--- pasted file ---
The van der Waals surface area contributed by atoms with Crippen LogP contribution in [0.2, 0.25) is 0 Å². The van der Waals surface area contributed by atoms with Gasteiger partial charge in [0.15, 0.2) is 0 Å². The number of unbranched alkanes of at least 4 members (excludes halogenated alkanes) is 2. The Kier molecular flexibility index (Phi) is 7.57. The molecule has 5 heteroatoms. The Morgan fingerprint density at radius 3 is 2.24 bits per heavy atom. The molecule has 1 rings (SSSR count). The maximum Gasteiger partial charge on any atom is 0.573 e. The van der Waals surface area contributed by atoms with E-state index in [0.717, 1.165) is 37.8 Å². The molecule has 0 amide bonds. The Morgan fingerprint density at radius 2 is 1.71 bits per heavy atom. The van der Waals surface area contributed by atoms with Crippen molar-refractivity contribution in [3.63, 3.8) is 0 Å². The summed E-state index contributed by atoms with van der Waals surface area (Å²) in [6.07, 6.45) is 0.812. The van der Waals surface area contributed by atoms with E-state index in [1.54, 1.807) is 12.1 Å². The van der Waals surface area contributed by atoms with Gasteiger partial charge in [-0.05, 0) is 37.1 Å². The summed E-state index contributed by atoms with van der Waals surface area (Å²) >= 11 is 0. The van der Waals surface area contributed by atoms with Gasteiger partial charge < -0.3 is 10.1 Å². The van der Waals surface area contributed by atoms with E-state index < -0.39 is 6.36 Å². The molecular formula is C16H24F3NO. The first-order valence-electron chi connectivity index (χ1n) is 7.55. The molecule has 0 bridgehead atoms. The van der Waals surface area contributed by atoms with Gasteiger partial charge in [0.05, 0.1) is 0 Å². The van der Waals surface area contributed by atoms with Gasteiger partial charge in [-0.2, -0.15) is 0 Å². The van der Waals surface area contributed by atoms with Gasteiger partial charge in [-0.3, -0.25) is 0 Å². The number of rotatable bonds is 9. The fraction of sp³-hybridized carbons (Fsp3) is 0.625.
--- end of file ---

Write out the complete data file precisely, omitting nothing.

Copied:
The van der Waals surface area contributed by atoms with Crippen LogP contribution in [0.2, 0.25) is 0 Å². The van der Waals surface area contributed by atoms with Gasteiger partial charge in [0.15, 0.2) is 0 Å². The number of unbranched alkanes of at least 4 members (excludes halogenated alkanes) is 2. The Kier molecular flexibility index (Phi) is 7.57. The molecule has 5 heteroatoms. The Morgan fingerprint density at radius 3 is 2.24 bits per heavy atom. The molecule has 1 rings (SSSR count). The maximum Gasteiger partial charge on any atom is 0.573 e. The van der Waals surface area contributed by atoms with E-state index in [0.717, 1.165) is 37.8 Å². The molecule has 0 amide bonds. The Morgan fingerprint density at radius 2 is 1.71 bits per heavy atom. The van der Waals surface area contributed by atoms with Crippen molar-refractivity contribution in [3.63, 3.8) is 0 Å². The summed E-state index contributed by atoms with van der Waals surface area (Å²) in [6.07, 6.45) is 0.812. The van der Waals surface area contributed by atoms with E-state index in [1.54, 1.807) is 12.1 Å². The van der Waals surface area contributed by atoms with Gasteiger partial charge in [-0.05, 0) is 37.1 Å². The summed E-state index contributed by atoms with van der Waals surface area (Å²) >= 11 is 0. The van der Waals surface area contributed by atoms with Gasteiger partial charge < -0.3 is 10.1 Å². The van der Waals surface area contributed by atoms with E-state index < -0.39 is 6.36 Å². The molecular formula is C16H24F3NO. The first-order valence-electron chi connectivity index (χ1n) is 7.55. The molecule has 0 bridgehead atoms. The van der Waals surface area contributed by atoms with Gasteiger partial charge in [0.05, 0.1) is 0 Å². The van der Waals surface area contributed by atoms with Gasteiger partial charge in [-0.2, -0.15) is 0 Å². The van der Waals surface area contributed by atoms with Gasteiger partial charge in [-0.3, -0.25) is 0 Å². The number of rotatable bonds is 9. The fraction of sp³-hybridized carbons (Fsp3) is 0.625.